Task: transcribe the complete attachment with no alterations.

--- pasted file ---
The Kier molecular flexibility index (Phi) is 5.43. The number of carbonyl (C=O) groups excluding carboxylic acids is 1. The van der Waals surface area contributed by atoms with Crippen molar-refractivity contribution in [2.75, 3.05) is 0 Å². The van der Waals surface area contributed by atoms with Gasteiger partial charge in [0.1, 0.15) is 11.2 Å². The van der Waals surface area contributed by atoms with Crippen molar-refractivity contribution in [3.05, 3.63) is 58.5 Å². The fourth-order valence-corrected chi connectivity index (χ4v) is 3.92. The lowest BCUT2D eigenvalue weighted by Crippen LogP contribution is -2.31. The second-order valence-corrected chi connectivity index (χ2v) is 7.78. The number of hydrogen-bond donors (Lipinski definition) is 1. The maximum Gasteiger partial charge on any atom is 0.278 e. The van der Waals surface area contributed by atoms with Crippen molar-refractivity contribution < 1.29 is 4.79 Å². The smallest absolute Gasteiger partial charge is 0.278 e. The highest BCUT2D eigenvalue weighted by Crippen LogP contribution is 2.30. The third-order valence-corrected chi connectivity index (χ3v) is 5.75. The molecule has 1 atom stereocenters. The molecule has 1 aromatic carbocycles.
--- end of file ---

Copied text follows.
The Kier molecular flexibility index (Phi) is 5.43. The number of carbonyl (C=O) groups excluding carboxylic acids is 1. The van der Waals surface area contributed by atoms with Crippen molar-refractivity contribution in [2.75, 3.05) is 0 Å². The van der Waals surface area contributed by atoms with Gasteiger partial charge in [0.1, 0.15) is 11.2 Å². The van der Waals surface area contributed by atoms with Crippen molar-refractivity contribution in [3.05, 3.63) is 58.5 Å². The fourth-order valence-corrected chi connectivity index (χ4v) is 3.92. The lowest BCUT2D eigenvalue weighted by Crippen LogP contribution is -2.31. The second-order valence-corrected chi connectivity index (χ2v) is 7.78. The number of hydrogen-bond donors (Lipinski definition) is 1. The maximum Gasteiger partial charge on any atom is 0.278 e. The van der Waals surface area contributed by atoms with Crippen molar-refractivity contribution < 1.29 is 4.79 Å². The smallest absolute Gasteiger partial charge is 0.278 e. The highest BCUT2D eigenvalue weighted by Crippen LogP contribution is 2.30. The third-order valence-corrected chi connectivity index (χ3v) is 5.75. The molecule has 1 atom stereocenters. The molecule has 1 aromatic carbocycles.